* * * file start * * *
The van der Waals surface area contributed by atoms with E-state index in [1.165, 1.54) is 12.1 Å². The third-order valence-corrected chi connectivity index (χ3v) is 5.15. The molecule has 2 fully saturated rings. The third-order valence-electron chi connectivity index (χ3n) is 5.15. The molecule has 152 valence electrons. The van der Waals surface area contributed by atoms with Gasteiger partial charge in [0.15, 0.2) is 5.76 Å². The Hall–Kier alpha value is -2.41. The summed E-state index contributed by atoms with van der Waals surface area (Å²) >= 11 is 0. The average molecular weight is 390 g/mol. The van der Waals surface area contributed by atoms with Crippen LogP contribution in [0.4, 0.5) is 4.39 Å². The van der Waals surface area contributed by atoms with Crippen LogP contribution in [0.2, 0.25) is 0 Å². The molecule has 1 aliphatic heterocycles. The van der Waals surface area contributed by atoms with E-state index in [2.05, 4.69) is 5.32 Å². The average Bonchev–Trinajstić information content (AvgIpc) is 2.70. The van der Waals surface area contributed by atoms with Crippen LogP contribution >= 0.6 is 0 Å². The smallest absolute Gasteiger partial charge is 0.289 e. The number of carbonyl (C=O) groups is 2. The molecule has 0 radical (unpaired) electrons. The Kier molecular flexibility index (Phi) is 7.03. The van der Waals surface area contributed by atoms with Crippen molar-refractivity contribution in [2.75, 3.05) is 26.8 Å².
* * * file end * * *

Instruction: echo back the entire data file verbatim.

The van der Waals surface area contributed by atoms with E-state index in [1.165, 1.54) is 12.1 Å². The third-order valence-corrected chi connectivity index (χ3v) is 5.15. The molecule has 2 fully saturated rings. The third-order valence-electron chi connectivity index (χ3n) is 5.15. The molecule has 152 valence electrons. The van der Waals surface area contributed by atoms with Gasteiger partial charge in [0.15, 0.2) is 5.76 Å². The Hall–Kier alpha value is -2.41. The summed E-state index contributed by atoms with van der Waals surface area (Å²) >= 11 is 0. The average molecular weight is 390 g/mol. The van der Waals surface area contributed by atoms with Crippen LogP contribution in [0.4, 0.5) is 4.39 Å². The van der Waals surface area contributed by atoms with Crippen LogP contribution in [0.2, 0.25) is 0 Å². The molecule has 1 aliphatic heterocycles. The van der Waals surface area contributed by atoms with E-state index in [2.05, 4.69) is 5.32 Å². The average Bonchev–Trinajstić information content (AvgIpc) is 2.70. The van der Waals surface area contributed by atoms with Crippen LogP contribution >= 0.6 is 0 Å². The smallest absolute Gasteiger partial charge is 0.289 e. The number of carbonyl (C=O) groups is 2. The molecule has 0 radical (unpaired) electrons. The Kier molecular flexibility index (Phi) is 7.03. The van der Waals surface area contributed by atoms with Crippen molar-refractivity contribution in [2.75, 3.05) is 26.8 Å².